What have I got?

Discussion in 'General Electronics Chat' started by megawatts, Jan 1, 2009.

  1. megawatts

    Thread Starter Active Member

    Dec 24, 2008
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    Happy New Year to one and all!

    I recently disassembled my wife's Compact Disc Stereo Radio Cassette Recorder thingy and it is filled with all kinds of resistors, capacitors, transistors, diodes and other electronic components; I have been paying attention on this website.
    Anyway, I found something that I think is a transformer. It has a 110vAC connection and when I energized it, I get a 12.5-12.7vAC reading with my voltmeter. How can this be possible as there aren't any other wires other than the 110 receptacle in and the two wires from the winding out. Is this a step-down transformer, done internally?

    Just curious,
    Roland
     
  2. hgmjr

    Moderator

    Jan 28, 2005
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    It sounds like the transformer is as you have indicated. It is a step-down transformer.

    hgmjr
     
  3. megawatts

    Thread Starter Active Member

    Dec 24, 2008
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    So then the reduced voltage from 110 is what is needed to provide the necessary current to all of the components to make the "music machine" operate?
     
  4. hgmjr

    Moderator

    Jan 28, 2005
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    That appears to be the case. Of course the voltage from the output of the transformer is still AC and therefore must undergo additional regulation before it is converted to the DC voltage needed by the components in the "nusic machine".

    hgmjr
     
  5. megawatts

    Thread Starter Active Member

    Dec 24, 2008
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    To do this AC to DC conversion, would this be where a bridge rectifier (diode) come into play? This is what I am trying to do in the thread I posted much earlier. SgtWookie got me lined out with what I need to do with that transformer.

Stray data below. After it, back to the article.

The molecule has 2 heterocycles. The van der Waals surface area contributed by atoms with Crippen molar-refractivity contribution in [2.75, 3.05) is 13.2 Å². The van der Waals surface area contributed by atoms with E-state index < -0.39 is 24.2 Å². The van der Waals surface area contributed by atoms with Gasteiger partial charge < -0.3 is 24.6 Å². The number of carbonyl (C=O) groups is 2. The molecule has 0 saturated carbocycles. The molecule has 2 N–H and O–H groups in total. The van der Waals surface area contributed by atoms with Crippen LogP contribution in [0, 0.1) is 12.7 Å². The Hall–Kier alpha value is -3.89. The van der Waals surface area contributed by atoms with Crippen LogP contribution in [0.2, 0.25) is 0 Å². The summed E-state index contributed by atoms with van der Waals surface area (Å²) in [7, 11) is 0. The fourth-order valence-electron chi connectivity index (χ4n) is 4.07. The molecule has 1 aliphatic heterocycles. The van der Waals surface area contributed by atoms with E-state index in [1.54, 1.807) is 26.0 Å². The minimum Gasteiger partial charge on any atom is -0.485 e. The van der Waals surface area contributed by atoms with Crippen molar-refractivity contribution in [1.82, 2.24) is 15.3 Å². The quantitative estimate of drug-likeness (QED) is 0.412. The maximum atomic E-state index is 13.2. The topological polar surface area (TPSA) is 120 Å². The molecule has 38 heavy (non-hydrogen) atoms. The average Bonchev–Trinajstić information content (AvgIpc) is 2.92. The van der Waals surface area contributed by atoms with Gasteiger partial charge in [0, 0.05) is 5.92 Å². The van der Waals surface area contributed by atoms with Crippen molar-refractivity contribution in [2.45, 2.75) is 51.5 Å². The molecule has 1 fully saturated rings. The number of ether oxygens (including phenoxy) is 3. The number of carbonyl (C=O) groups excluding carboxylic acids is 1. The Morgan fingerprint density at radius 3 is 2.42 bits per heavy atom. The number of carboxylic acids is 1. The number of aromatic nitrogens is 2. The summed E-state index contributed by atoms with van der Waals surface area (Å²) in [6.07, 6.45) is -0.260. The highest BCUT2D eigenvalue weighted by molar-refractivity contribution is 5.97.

On the case of this transformer there are some numbers along with a backwards UR or RU along with the registered trademark symbol. What does the backward RU mean?
     
  6. hgmjr

    Moderator

    Jan 28, 2005
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    I suspect it stands for UL recognized versus UL registered. It is a label that indicates that the transformer has been tested to a set of safety standards.

    hgmjr
     
  7. megawatts

    Thread Starter Active Member

    Dec 24, 2008
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    Ok, so what about the first part of my question concerning the conversion from AC to DC generated current?
    What would need to be done to accomplish this?
     
  8. bertus

    Administrator

    Apr 5, 2008
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  9. megawatts

    Thread Starter Active Member

    Dec 24, 2008
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    Thank you bertus, I'll read this over and go from there.
    BTW, I have Danish ancestry, but cannot speak the language.

    Roland
     
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